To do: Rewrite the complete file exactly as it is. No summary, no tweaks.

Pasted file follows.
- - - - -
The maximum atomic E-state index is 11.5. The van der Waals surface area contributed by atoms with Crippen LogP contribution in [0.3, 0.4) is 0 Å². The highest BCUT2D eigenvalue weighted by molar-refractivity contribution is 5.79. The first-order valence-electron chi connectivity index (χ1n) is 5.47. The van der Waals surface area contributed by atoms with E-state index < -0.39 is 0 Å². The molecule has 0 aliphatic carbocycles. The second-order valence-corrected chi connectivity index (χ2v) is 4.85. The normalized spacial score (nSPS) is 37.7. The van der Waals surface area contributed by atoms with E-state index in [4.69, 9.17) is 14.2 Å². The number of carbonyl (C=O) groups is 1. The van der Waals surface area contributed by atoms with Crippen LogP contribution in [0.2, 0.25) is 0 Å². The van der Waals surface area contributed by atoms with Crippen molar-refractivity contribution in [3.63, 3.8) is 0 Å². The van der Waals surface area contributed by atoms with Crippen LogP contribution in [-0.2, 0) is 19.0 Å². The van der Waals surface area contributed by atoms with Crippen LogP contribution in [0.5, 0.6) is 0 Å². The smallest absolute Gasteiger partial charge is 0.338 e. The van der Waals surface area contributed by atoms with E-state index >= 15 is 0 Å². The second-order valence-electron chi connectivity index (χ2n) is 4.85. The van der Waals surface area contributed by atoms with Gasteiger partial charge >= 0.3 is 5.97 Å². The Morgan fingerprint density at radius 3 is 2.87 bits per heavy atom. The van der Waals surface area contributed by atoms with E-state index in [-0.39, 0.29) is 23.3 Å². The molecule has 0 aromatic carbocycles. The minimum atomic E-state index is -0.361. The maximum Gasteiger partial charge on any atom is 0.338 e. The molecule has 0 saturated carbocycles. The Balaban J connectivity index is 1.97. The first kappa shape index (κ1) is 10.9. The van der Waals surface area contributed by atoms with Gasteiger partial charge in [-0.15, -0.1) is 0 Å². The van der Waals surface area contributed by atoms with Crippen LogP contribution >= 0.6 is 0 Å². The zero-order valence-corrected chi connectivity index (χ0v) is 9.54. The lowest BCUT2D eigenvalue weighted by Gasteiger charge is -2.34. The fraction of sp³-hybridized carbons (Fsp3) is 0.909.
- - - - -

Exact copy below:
The maximum atomic E-state index is 11.5. The van der Waals surface area contributed by atoms with Crippen LogP contribution in [0.3, 0.4) is 0 Å². The highest BCUT2D eigenvalue weighted by molar-refractivity contribution is 5.79. The first-order valence-electron chi connectivity index (χ1n) is 5.47. The van der Waals surface area contributed by atoms with E-state index < -0.39 is 0 Å². The molecule has 0 aliphatic carbocycles. The second-order valence-corrected chi connectivity index (χ2v) is 4.85. The normalized spacial score (nSPS) is 37.7. The van der Waals surface area contributed by atoms with E-state index in [4.69, 9.17) is 14.2 Å². The number of carbonyl (C=O) groups is 1. The van der Waals surface area contributed by atoms with Crippen LogP contribution in [0.2, 0.25) is 0 Å². The van der Waals surface area contributed by atoms with Crippen molar-refractivity contribution in [3.63, 3.8) is 0 Å². The van der Waals surface area contributed by atoms with Crippen LogP contribution in [-0.2, 0) is 19.0 Å². The van der Waals surface area contributed by atoms with Crippen LogP contribution in [0.5, 0.6) is 0 Å². The smallest absolute Gasteiger partial charge is 0.338 e. The van der Waals surface area contributed by atoms with E-state index >= 15 is 0 Å². The second-order valence-electron chi connectivity index (χ2n) is 4.85. The van der Waals surface area contributed by atoms with Gasteiger partial charge >= 0.3 is 5.97 Å². The Morgan fingerprint density at radius 3 is 2.87 bits per heavy atom. The van der Waals surface area contributed by atoms with E-state index in [-0.39, 0.29) is 23.3 Å². The molecule has 0 aromatic carbocycles. The minimum atomic E-state index is -0.361. The maximum Gasteiger partial charge on any atom is 0.338 e. The molecule has 0 saturated carbocycles. The Balaban J connectivity index is 1.97. The first kappa shape index (κ1) is 10.9. The van der Waals surface area contributed by atoms with Gasteiger partial charge in [-0.15, -0.1) is 0 Å². The van der Waals surface area contributed by atoms with Crippen LogP contribution >= 0.6 is 0 Å². The zero-order valence-corrected chi connectivity index (χ0v) is 9.54. The lowest BCUT2D eigenvalue weighted by Gasteiger charge is -2.34. The fraction of sp³-hybridized carbons (Fsp3) is 0.909.